Her books include Weird and Wonderful Words, More Weird and Wonderful Words, Totally Weird and Wonderful Words, and That's Amore (which is also a collection of words). The Secret Lives of Dresses is her first novel, and really, her first book where the words are arranged in something other than alphabetical order.

Erin lives in California south of San Francisco and spends her free time reading, sewing, blogging, roller-skating, and arguing about whether robots or zombies would win in a fight (lasers optional). She loves loud prints, quiet people, long books with happy endings, and McVitie's Milk Chocolate Hobnobs.

Customer Reviews

What a lovely, wonderful story with great characters.
Kelly Williams
There was little character development, and I felt that the story was a little too predictable.
An
I highly recommend it, especially for a beach read or vacation read.
Annie Downs

Most Helpful Customer Reviews

11 of 12 people found the following review helpful By Mandy @ Living Peacefully with Children on February 15, 2011
Format: Paperback
Erin McKean's book, The Secret Lives of Dreses, is a book about love and embracing who you are. Her female characters transcend stereotypes, going beyond the typical catty females represented in the book, to include some interesting, believable women who have a bond of love and support not often seen in the literary world. Just as the women are more than what they appear, so too are the dresses in the story - a journey to finding one's self and embracing it.

Disclaimer: A complimentary copy of this book was provided by the publisher.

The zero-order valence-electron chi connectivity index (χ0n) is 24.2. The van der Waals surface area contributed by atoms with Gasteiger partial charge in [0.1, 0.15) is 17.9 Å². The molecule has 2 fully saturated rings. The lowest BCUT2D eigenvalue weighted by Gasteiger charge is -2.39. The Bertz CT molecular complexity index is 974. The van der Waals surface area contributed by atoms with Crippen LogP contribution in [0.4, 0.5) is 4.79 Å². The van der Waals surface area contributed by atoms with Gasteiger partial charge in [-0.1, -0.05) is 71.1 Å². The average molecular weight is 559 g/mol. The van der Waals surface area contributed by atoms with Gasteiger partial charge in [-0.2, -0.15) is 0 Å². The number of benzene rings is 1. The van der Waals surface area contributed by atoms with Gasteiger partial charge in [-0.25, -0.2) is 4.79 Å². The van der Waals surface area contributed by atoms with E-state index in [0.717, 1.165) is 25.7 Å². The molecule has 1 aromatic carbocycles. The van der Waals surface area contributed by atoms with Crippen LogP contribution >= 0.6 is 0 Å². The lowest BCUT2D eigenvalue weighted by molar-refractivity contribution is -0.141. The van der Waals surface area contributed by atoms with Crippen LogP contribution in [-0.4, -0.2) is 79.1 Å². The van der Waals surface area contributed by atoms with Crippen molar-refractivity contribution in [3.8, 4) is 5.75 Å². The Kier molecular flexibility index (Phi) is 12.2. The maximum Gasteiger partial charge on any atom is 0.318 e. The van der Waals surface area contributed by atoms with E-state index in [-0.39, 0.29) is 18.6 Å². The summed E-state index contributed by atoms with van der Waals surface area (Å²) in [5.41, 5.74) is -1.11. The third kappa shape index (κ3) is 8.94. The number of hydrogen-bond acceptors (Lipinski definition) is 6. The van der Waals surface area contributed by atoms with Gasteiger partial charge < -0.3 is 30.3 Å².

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10 of 11 people found the following review helpful By redside on January 28, 2011
Format: Paperback
In this engaging and uplifting book, a young woman finds her life's calling and identity by examining the power of clothing to change lives. This is a must-read for all of those interested in vintage fashion!
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9 of 10 people found the following review helpful By Lori Caswell TOP 1000 REVIEWERVINE VOICE on February 9, 2011
Format: Paperback
Dora was brought up by her grandmother, Mimi, after losing her parents when she was a child. After graduating high school she just seemed to be going through the motions, she attends the college that offered her a scholarship with a major of liberal studies, unsure of what she truly wanted to do in the future. Her planned summer job falls through, but then a job at a coffee shop with a hunky boss just falls into her lap. She is thinking of graduating early and attending grad school, but still is moving through life just day to day.